2216 posts • joined Friday 27th April 2007 15:21 GMT
"The first of the critical flaws lies within the handling of TIFF image files"
Oh crap, I was using this as a way to make my steganographic messages self destruct. Now I'll have to rely on the DMCA to keep the NSA from reading my letters to mom.
At least the First Lady looks... Say, I wonder where Bo and Sunny are staying now that Barack is sleeping in their house.
Too little, too late?
They might as well extend the XP support period until 2015 which is when most people will next upgrade unless they absolutely have to.
Re: Nice job...
Here I was thinking the 'de-confliction' teams was to make it easier to spy on NSA players. You never know if one of them is a double agent and conveniently using WoW to transfer information to their handler. Then again it could be to prevent anyone spying on the latest talks between Obama and Kim Jong Un.
Re: pre-mixed pellets
Yes, the second link in the article shows the bill of material and it is just a wire feed welder. It also includes a picture of a printed "sprocket" which I enclose in quotes because it's more a roughly sprocket shaped blob of metal than a proper ready to use sprocket. Given it is near net shape it could likely be finished with a bit of machining but it's no high volume production machine.
The best use I can see for this "printer" is as a home welding robot and in that regard, I'll take two with the second somewhat larger that will weld at least 1/4" steel please.
Apparently the driver didn't hesitate in exiting the vehicle, he merely had a bit of tunnel vision and didn't notice the car was burning prior to it being brought to his attention. Given the BMW drivers I am regularly forced to deal with on the highway it comes as no surprise the driver ignored the rest of the world revolving around him.
On a side note, the VLS isn't that important as Tomahawk and Harpoons can be launched from the torpedo tubes. In fact the early set of Los Angeles subs had no VLS but most if not all carried both types of missiles. That means you can stow a dozen of these drones without impacting your missile or torpedo capacity.
Re: SF seems plausible
I'd like to know more about the fuel cell powering the drone. If it's a traditional unit and the prop is driven from an electric motor it means they might have a really quiet drone on their hands. It seems reasonable that it would be used like other fuel cell powered recon drones. In that respect the SF role makes sense. It doesn't have the heat signature that a missile does to give it away and I expect the radar profile to be rather small so if it can launch five miles off shore it shouldn't be heard by anyone onshore in the intended target zone. After that, my only question is; is it really disposable or does it have some sort of recovery plan? I can't imagine they want any of the technology being available for just anyone who stumbles across the expended carcass so would it be self-destruct or recovery?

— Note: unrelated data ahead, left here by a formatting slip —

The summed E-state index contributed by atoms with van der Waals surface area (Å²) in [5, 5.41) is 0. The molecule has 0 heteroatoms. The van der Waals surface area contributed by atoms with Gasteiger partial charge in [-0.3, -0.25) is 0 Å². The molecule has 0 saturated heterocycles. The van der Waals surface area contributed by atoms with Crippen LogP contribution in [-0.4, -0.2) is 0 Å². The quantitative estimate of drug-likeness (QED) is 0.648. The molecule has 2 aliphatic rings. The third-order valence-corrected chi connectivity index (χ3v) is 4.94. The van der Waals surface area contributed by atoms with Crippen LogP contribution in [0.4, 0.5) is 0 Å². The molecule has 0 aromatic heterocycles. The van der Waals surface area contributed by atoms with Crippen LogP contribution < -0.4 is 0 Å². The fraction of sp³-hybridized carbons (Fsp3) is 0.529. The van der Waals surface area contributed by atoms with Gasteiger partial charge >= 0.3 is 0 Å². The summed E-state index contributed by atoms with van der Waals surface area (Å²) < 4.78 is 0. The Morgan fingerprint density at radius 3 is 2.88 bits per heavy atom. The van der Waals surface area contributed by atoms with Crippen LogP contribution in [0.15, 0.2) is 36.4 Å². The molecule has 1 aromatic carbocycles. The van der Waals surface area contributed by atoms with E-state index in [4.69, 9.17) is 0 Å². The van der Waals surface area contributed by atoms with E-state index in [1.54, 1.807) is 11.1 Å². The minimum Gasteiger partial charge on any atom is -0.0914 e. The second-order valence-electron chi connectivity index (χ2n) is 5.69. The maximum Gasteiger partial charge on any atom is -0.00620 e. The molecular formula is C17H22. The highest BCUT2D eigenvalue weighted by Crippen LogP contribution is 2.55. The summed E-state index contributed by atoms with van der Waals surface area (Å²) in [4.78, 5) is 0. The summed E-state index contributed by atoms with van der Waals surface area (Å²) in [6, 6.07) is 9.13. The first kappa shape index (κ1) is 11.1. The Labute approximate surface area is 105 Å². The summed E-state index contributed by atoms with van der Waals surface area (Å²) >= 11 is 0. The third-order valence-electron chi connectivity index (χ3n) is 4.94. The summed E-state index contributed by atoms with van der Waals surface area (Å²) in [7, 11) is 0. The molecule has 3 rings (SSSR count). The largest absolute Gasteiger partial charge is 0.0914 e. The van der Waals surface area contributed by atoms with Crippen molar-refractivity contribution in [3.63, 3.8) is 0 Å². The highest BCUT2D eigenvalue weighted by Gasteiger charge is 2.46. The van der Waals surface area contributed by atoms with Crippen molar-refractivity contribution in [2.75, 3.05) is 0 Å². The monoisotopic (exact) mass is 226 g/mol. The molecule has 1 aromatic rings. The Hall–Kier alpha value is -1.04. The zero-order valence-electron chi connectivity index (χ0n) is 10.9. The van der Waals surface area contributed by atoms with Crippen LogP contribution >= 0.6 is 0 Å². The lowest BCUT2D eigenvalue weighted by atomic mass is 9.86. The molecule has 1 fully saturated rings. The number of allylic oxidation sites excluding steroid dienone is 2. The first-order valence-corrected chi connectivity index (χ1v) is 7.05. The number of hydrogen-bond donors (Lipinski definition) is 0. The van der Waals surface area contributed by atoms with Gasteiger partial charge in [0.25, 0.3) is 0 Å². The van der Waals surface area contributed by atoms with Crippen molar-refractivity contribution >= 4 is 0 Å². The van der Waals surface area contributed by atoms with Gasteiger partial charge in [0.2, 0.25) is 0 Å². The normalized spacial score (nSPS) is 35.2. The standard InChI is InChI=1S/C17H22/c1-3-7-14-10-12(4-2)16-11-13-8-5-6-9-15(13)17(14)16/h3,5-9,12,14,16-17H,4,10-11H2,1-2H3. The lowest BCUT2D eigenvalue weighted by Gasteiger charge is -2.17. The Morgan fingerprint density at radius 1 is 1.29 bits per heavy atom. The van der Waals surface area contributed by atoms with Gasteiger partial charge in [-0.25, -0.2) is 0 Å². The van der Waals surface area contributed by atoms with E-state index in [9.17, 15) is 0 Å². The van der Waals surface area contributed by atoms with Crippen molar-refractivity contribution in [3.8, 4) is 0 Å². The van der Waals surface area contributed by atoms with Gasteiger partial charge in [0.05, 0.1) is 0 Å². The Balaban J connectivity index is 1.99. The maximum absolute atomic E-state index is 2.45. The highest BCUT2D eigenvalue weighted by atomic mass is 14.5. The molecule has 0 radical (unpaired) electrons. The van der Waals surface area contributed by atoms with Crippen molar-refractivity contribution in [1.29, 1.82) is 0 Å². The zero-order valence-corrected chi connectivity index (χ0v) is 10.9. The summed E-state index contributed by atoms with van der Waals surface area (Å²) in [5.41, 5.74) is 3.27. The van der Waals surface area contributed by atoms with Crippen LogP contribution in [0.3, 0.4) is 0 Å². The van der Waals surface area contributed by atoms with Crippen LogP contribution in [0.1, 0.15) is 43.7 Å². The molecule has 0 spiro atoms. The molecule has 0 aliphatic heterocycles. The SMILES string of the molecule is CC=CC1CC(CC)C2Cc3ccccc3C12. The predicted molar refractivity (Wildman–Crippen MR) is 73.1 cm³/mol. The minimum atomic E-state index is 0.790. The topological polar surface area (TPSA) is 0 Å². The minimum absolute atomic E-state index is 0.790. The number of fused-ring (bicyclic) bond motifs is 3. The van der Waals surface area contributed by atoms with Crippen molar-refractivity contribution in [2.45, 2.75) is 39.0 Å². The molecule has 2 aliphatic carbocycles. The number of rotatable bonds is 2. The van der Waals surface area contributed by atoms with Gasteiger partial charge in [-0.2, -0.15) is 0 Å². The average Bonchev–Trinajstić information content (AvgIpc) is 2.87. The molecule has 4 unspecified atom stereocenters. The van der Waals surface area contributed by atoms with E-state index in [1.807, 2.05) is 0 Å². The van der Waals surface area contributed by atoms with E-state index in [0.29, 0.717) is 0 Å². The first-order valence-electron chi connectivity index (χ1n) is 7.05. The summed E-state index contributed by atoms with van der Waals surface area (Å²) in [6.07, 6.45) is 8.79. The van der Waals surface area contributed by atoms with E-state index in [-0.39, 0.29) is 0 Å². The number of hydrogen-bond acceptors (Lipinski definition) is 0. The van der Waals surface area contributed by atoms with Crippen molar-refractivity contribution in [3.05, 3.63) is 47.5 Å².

Re: Doubt it will KILL them...
The incident in Thailand back in 2000 killed three.
Completely missed the target
Even if most can't shoot and wouldn't know a lock from a stock from a barrel at least some of us know what the whole point of the drone delivery story was but don't worry your AC head over it, I'll give you a hint. Consider exactly what he said on one of the most highly rated television shows, just after the showing of a very popular televised game which just happened to be played on the evening before a day that has come to be known in the U.S. as Cyber Monday and shortly after the start of the busiest shopping orgy of the year.
There's a season where the best press is free and Bezos sure knows a turkey shoot when he
sees one sets one up.
Re: A bodacious attempt, it sits well with this commentard.
"Recouped by a few bets with fellow students about getting the article published."
If he was cunning enough to make the bets with sufficiently vague wording, he may have won already.
Re: My little pony
So is "nagging" the word to use in front of the children for what happens to
old nags little ponies at the knacker's?
Oh one more question, what gas do they use for the "re-education" camp?
Re: When I "floated" this as a use of technology...
I find it odd they thought the infrastructure cost was the big hurdle. In most ventures like this the capital cost of the equipment is fairly trivial unless they go through drones like bubble gum and I don't think it's fair to judge a drone by a video. The killer is going to be the cost of competing services and I find it likely that they have no interest in doing urban delivery this way at all.
Consider in a population dense city there are likely couriers and delivery vehicles every few blocks. In an urban environment there might be 'hot drop' zones where a drone would drop a set of packages in front of the roving delivery vehicle which then goes the last mile. Where I see the most benefit is in rural areas where you don't have to send out a three ton truck some twenty plus miles to deliver a package weighing a kilo or so. Lets be honest, the long legs are going by traditional means and it's only the odd delivery leg that gets a drone because there isn't a standard delivery route that way.
As far as nearby airports are concerned, stay out of any nearby TRSA/TCA just like most every other small/sport plane or ultralight would and be done with it.
The question then becomes, how long will it be before the big players start doing the exact same thing? It seems to me the lines could be injected into any EULA including ones from Apple, Google or Microsoft and it could be written into the OS or worse, anything produced with Xcode, Visual Studio, etc.